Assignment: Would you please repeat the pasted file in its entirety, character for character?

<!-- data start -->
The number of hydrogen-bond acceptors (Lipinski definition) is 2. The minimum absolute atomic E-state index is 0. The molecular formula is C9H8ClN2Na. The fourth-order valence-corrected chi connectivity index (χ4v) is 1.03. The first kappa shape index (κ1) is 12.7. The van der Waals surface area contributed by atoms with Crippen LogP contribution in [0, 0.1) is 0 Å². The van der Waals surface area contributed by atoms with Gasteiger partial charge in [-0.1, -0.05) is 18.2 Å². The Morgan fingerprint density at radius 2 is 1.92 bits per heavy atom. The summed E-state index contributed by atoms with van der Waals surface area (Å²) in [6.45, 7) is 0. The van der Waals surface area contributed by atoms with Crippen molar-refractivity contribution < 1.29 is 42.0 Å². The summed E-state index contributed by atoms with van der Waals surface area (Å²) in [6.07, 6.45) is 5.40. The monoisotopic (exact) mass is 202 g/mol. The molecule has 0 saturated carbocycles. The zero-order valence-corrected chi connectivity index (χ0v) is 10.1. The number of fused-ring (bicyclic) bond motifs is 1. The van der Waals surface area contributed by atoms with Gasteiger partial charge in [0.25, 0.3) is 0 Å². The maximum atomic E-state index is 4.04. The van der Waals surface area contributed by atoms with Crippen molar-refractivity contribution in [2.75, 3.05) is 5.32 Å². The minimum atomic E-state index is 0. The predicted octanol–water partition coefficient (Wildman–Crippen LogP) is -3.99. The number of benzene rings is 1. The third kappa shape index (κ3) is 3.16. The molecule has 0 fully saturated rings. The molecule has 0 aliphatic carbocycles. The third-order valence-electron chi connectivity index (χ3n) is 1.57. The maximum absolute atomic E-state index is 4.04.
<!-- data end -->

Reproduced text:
The number of hydrogen-bond acceptors (Lipinski definition) is 2. The minimum absolute atomic E-state index is 0. The molecular formula is C9H8ClN2Na. The fourth-order valence-corrected chi connectivity index (χ4v) is 1.03. The first kappa shape index (κ1) is 12.7. The van der Waals surface area contributed by atoms with Crippen LogP contribution in [0, 0.1) is 0 Å². The van der Waals surface area contributed by atoms with Gasteiger partial charge in [-0.1, -0.05) is 18.2 Å². The Morgan fingerprint density at radius 2 is 1.92 bits per heavy atom. The summed E-state index contributed by atoms with van der Waals surface area (Å²) in [6.45, 7) is 0. The van der Waals surface area contributed by atoms with Crippen molar-refractivity contribution < 1.29 is 42.0 Å². The summed E-state index contributed by atoms with van der Waals surface area (Å²) in [6.07, 6.45) is 5.40. The monoisotopic (exact) mass is 202 g/mol. The molecule has 0 saturated carbocycles. The zero-order valence-corrected chi connectivity index (χ0v) is 10.1. The number of fused-ring (bicyclic) bond motifs is 1. The van der Waals surface area contributed by atoms with Gasteiger partial charge in [0.25, 0.3) is 0 Å². The maximum atomic E-state index is 4.04. The van der Waals surface area contributed by atoms with Crippen molar-refractivity contribution in [2.75, 3.05) is 5.32 Å². The minimum atomic E-state index is 0. The predicted octanol–water partition coefficient (Wildman–Crippen LogP) is -3.99. The number of benzene rings is 1. The third kappa shape index (κ3) is 3.16. The molecule has 0 fully saturated rings. The molecule has 0 aliphatic carbocycles. The third-order valence-electron chi connectivity index (χ3n) is 1.57. The maximum absolute atomic E-state index is 4.04.